Learning from other Religions?
Moshe Ben-Chaim

Reader: My question basically is as follows: While I accept your assertion that falsehoods dominate the non-Jewish religions and philosophies of the world, would you not admit that if some truth is contained in those religions or philosophies - heretofore not explicitly propounded by Jewish teachers - that they should be accepted?  Rambam admits in his introduction to Shemonah Perakim that many concepts contained in that treatise can be attributed to the non-Jewish philosophers, and encourages, "Hear the truth from whoever says it."  As you are also aware, Rambam calls Aristotle "the greatest of all philosophers" in Moreh Nevuchim; shouldn't we similarly be able to objectively glean aspects of the truth from non-Jewish systems?
Mesora: Other religions may have specific ideas which seem to fully comply with reality. But there is one major problem; they do not teach their ideas outside the context of their religious beliefs. For example: If Christianity supports death for blasphemers, on the surface this seems proper. But if we look at the larger picture, and grasp that their idea of God is physical, this estranges their law regarding the blasphemer from Judaism's law. Since God is in no way physical, a Christian who rebels and blasphemes his "idea of God", is in fact, not a true blasphemer according to Torah, and is not deserving of death. He is cursing his subjective, false notion of God, and not the true God. He did not blaspheme. Punishment in such a case would be evil - against Christianity's opinion.
Another example would be a comparison of Judaism's and Christianity's views of "abstinence." Christianity views sexual abstinence as a good, so does Judaism. But it is not that simple. Christianity praises nuns and priests, as they abstain their entire lives. This is a denial of God's wish for mankind to procreate. Christianity, in its attempt to reach "saintly" levels, created man made goals that are impossible to reach, and are wrongful to value. Denial of human feelings and functions, and psychological needs, is against God's true plan that man have these organs, desires and feelings. Additionally, such abstinence is an inherent contradiction. On the one hand, Christianity feels nuns and priests are a good. On the other hand, their abstinence prevents the creation of new nuns and priests, as they cut off births of those who could fill these roles. Judaism does value a limit on the physical. But it is for an entirely different reason.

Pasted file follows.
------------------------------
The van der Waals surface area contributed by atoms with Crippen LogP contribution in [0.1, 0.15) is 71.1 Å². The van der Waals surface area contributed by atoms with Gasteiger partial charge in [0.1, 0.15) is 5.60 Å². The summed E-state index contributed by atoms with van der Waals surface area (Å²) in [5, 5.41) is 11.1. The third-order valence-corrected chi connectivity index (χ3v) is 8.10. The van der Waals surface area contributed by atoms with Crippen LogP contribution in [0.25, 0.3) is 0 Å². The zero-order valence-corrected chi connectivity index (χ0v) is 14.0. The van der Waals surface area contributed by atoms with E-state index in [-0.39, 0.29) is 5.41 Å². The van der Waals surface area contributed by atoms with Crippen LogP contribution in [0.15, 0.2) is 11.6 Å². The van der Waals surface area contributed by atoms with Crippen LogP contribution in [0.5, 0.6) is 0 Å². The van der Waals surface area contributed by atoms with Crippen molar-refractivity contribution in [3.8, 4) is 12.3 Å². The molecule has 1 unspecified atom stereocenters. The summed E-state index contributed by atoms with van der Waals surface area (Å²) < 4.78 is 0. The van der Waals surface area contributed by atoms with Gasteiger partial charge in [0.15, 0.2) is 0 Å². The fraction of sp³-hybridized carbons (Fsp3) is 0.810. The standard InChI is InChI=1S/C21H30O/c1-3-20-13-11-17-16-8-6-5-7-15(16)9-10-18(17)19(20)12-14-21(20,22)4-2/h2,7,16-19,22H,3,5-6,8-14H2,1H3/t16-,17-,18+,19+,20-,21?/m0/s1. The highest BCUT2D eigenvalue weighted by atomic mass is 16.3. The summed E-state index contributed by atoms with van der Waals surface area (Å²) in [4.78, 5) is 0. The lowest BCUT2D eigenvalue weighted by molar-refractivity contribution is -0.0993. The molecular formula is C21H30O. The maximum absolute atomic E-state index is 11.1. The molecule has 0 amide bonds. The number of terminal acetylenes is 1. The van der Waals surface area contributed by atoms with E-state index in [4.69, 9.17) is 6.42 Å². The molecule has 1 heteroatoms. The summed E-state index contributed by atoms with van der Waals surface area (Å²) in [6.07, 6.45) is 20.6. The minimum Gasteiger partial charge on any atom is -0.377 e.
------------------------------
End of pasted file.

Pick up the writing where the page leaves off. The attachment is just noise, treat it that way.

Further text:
Judaism desires that man reach his most happy and perfected state. This is when man is pursuing life with his essence, his elemental distinction - his intelligence. To live in accord with God's perfectly designed world which functions according to reason and precise laws, man achieves his greatest happiness when he follows the rules of the world. If he complies with how the world works, he will reap its bounty. If he fights reality, he will be doomed. Imagine someone who uses oil - instead of water - to irrigate his crops. Since he violates the rules of plant life, he will waste his energies and produce nothing, and even create more work for himself to reach the point where he was at prior to his error. Similarly, if one attempts to achieve happiness but does not satisfy his nature as a being possessing a mind, he will experience dissatisfaction his entire life. His essential component is not being addressed or satisfied. To help man direct himself towards a life where he pursues knowledge and intelligence, he must diminish his striving for physical luxuries and emotional satisfactions. Yes, desires have their time and place. And our point is precisely that. According to Judaism, abstinence is not for itself, to foolishly make one "holy" as suggested by Christianity. Abstinence targets a true goal; setting the stage where man is in control of his desires, satisfying them under the guidance of Torah law, but always realizing his true aim - the pursuit of God's wisdom. Only here will man find true happiness. Only in discovering new marvels does man realize his goal of God creating him as an intelligent being.